It’s o.k. to try to have happiness because, generally speaking, when you are happy it’s better than being angry or sad. Happiness is considered a “positive” emotion. Emotions do affect your health. In Traditional Chinese Medicine, we understand that anger impacts the function of your Liver; sadness affects the state of your Lungs. Our bodies, minds, emotions and spirits are interconnected and each aspect of being has a great impact on the health of the whole individual. So in a sense, it’s better to have happiness.
But you have to understand one thing: You cannot always keep happiness; you cannot maintain a state of happiness indefinitely. Grasping for happiness all the time will make you become unbalanced, maybe even crazy. When it leaves, you will immediately continue to search for it without end. When will the search be enough? See? You cannot continue to just feed the mind. It’s impossible. If you continue to feed the mind, the happier you are, the more depressed you’ll be with what you have. After you get happiness, when you achieve the big, beautiful house, then you will be depressed because . . . what’s next? Which cloud are you going to pursue now?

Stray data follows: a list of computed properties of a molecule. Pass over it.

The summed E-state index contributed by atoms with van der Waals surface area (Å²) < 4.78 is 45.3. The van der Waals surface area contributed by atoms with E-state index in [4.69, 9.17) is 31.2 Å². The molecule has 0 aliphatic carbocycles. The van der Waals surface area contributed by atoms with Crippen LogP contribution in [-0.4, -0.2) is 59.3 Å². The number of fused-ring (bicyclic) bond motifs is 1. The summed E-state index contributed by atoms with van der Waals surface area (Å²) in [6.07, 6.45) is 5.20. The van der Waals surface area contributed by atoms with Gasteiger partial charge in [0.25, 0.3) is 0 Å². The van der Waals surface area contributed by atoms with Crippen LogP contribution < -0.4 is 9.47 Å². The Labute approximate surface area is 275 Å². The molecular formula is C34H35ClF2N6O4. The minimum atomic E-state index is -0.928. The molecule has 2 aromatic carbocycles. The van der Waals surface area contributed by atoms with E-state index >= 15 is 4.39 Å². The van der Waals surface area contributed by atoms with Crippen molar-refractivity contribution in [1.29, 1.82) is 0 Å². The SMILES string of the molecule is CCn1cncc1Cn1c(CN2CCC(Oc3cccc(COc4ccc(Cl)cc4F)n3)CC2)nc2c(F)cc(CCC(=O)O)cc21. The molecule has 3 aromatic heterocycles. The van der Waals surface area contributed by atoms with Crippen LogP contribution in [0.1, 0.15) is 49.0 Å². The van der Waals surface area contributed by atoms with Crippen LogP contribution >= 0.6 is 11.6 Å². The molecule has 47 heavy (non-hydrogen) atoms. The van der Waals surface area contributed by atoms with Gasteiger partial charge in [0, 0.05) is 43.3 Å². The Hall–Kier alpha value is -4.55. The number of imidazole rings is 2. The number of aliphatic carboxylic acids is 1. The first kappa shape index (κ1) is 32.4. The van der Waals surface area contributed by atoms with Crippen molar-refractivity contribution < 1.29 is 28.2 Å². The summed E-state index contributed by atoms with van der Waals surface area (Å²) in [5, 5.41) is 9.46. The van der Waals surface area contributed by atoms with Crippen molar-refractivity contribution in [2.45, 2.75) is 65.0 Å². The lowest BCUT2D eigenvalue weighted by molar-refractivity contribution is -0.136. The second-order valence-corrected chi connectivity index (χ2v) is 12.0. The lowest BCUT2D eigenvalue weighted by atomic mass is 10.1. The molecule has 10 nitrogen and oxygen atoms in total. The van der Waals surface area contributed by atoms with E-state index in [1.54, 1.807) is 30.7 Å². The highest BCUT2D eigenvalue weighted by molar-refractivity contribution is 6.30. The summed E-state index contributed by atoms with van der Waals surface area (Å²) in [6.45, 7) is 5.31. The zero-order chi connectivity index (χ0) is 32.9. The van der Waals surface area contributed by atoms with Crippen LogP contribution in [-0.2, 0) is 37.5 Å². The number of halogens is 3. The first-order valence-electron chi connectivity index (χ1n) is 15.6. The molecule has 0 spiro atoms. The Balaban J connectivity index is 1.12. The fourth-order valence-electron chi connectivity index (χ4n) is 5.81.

You see, joy is not achieved; joy has to be discovered. Joy is what you already have—you are born with it—it’s deeply woven into your body, mind and spirit. You have to nourish this concept because joy is yours. It’s within, just like your inborn healing ability. But because of the culture or our upbringing or personal environments we become distracted and unaware of what is really ours, and then we confuse happiness with true joy. Yet no matter what, joy is like a blue sky: it is there all the time underneath everything else. You just have to understand, you just have to realize, it’s with you all the time. Discovering joy requires a change in consciousness. Qigong is a path that can connect you to the Universal—and to this deeper aspect of yourself.